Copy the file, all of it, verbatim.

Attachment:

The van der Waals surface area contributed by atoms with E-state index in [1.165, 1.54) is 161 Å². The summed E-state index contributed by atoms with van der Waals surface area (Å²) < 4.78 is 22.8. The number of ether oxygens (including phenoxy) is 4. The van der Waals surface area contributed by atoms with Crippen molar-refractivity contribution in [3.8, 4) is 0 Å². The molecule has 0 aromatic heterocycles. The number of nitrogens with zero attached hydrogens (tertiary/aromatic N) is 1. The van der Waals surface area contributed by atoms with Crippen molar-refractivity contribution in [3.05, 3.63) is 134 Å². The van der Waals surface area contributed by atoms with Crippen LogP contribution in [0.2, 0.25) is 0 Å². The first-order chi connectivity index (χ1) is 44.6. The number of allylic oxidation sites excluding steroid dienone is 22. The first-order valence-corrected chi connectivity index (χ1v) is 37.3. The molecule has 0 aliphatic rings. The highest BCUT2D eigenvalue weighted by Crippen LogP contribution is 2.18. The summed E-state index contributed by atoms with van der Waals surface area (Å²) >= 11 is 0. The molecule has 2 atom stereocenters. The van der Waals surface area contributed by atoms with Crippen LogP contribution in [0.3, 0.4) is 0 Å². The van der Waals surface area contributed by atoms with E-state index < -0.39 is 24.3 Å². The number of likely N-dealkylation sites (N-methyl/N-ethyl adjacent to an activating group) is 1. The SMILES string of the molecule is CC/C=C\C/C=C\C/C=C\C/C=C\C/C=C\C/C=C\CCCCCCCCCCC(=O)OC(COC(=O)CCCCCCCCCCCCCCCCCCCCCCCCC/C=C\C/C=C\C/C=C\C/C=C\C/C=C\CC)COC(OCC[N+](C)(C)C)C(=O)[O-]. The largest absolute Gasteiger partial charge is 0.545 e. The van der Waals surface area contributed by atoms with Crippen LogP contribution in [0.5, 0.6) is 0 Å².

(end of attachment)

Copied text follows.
The van der Waals surface area contributed by atoms with E-state index in [1.165, 1.54) is 161 Å². The summed E-state index contributed by atoms with van der Waals surface area (Å²) < 4.78 is 22.8. The number of ether oxygens (including phenoxy) is 4. The van der Waals surface area contributed by atoms with Crippen molar-refractivity contribution in [3.8, 4) is 0 Å². The molecule has 0 aromatic heterocycles. The number of nitrogens with zero attached hydrogens (tertiary/aromatic N) is 1. The van der Waals surface area contributed by atoms with Crippen molar-refractivity contribution in [3.05, 3.63) is 134 Å². The van der Waals surface area contributed by atoms with Crippen LogP contribution in [0.2, 0.25) is 0 Å². The first-order chi connectivity index (χ1) is 44.6. The number of allylic oxidation sites excluding steroid dienone is 22. The first-order valence-corrected chi connectivity index (χ1v) is 37.3. The molecule has 0 aliphatic rings. The highest BCUT2D eigenvalue weighted by Crippen LogP contribution is 2.18. The summed E-state index contributed by atoms with van der Waals surface area (Å²) >= 11 is 0. The molecule has 2 atom stereocenters. The van der Waals surface area contributed by atoms with Crippen LogP contribution in [0.3, 0.4) is 0 Å². The van der Waals surface area contributed by atoms with E-state index < -0.39 is 24.3 Å². The number of likely N-dealkylation sites (N-methyl/N-ethyl adjacent to an activating group) is 1. The SMILES string of the molecule is CC/C=C\C/C=C\C/C=C\C/C=C\C/C=C\C/C=C\CCCCCCCCCCC(=O)OC(COC(=O)CCCCCCCCCCCCCCCCCCCCCCCCC/C=C\C/C=C\C/C=C\C/C=C\C/C=C\CC)COC(OCC[N+](C)(C)C)C(=O)[O-]. The largest absolute Gasteiger partial charge is 0.545 e. The van der Waals surface area contributed by atoms with Crippen LogP contribution in [0.5, 0.6) is 0 Å².